APRIL 15, 2003

We left Taupo, stopping just outside of town to view the Aratiatia Rapids in full force ... we just missed the opened flood gates (Sherrie's fault) but could still see the dark water line where the water level was only a short ten minutes before.

The Aratiatia Rapids were dammed in order to use as a power source.  Each day the dam gates open (every two hours from 10am to 4pm - except in winter no 4pm) allowing the built up water to roar down the narrow gorge for thirty minutes before closing again. 

From there we headed north to Rotorua .. the road was very good and at time we felt like we were driving through Manning Park back home. 

Just south of Rotorua we stopped at Whakarewarewa (which means gathering place for the war parties of Chief Wahiao).  This award winning cultural and tourist attraction has hourly guided tours but visitors are welcome to wander.  
At the Carving School (Te Wananga Whakairo) the art of Maori carving is taught.  This prestigious occupation in the Maori culture is dominated by men and this particular institute is a men-only domain.  Present tool technology includes a range of steel chisels and adzes while a handsome display of traditional tools is shown in the entrance hall.  The favoured timber used for Maori wood carving is the native totara (a reddish wood) and the intricate patterns are taken from the original tribes (each with their own motifs gathered from nature).  Most wall plaques (like the picture right) show a fierce figure - indicative of the war dance the Maori did to scare off or intimidate their opponents.  The stuck out tongue is simply to make them appear more imposing.  The Maori believed in one supreme god and felt that they should not create a face in their art that was already created by God the creator.  Human faces were adopted after the introduction of Christianity.  Prior to Christian influences, carvings showed three fingers for the three phases of live - birth, life and death.  After Christianity came to the Maori a fourth finger was added to represent the after-live.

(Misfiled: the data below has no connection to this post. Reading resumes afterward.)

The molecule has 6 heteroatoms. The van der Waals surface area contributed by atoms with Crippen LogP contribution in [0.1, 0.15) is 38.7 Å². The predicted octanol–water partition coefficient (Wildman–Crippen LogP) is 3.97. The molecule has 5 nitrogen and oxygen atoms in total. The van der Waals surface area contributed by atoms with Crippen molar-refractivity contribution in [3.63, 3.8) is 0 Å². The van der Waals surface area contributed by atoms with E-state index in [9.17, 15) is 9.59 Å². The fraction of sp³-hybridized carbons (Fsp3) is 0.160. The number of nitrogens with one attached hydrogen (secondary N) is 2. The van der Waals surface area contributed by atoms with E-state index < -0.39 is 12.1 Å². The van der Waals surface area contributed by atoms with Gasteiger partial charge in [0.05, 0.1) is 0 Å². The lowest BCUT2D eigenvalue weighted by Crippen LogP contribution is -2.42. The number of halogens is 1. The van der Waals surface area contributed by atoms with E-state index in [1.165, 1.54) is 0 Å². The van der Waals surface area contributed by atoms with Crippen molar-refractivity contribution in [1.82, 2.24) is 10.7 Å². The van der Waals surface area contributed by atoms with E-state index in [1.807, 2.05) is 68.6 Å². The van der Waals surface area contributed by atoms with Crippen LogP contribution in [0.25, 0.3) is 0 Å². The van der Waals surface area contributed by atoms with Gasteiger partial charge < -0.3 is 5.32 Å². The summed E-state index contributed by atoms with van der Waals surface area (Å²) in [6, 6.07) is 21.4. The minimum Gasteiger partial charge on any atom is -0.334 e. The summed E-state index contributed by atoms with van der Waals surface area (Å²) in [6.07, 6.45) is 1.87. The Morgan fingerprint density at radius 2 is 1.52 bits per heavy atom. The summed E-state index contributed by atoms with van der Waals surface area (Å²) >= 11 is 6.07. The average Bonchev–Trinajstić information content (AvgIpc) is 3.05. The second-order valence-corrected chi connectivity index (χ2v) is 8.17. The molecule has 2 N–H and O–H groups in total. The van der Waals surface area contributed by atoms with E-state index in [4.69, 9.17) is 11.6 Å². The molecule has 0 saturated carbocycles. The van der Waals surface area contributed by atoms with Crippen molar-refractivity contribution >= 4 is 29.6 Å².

Like pictures in a book, Maori carvings support tribal oral history.   During their apprenticeship (supported by scholarships) the  student's work is the property of the institute and is sold in the gift shop to off-set costs.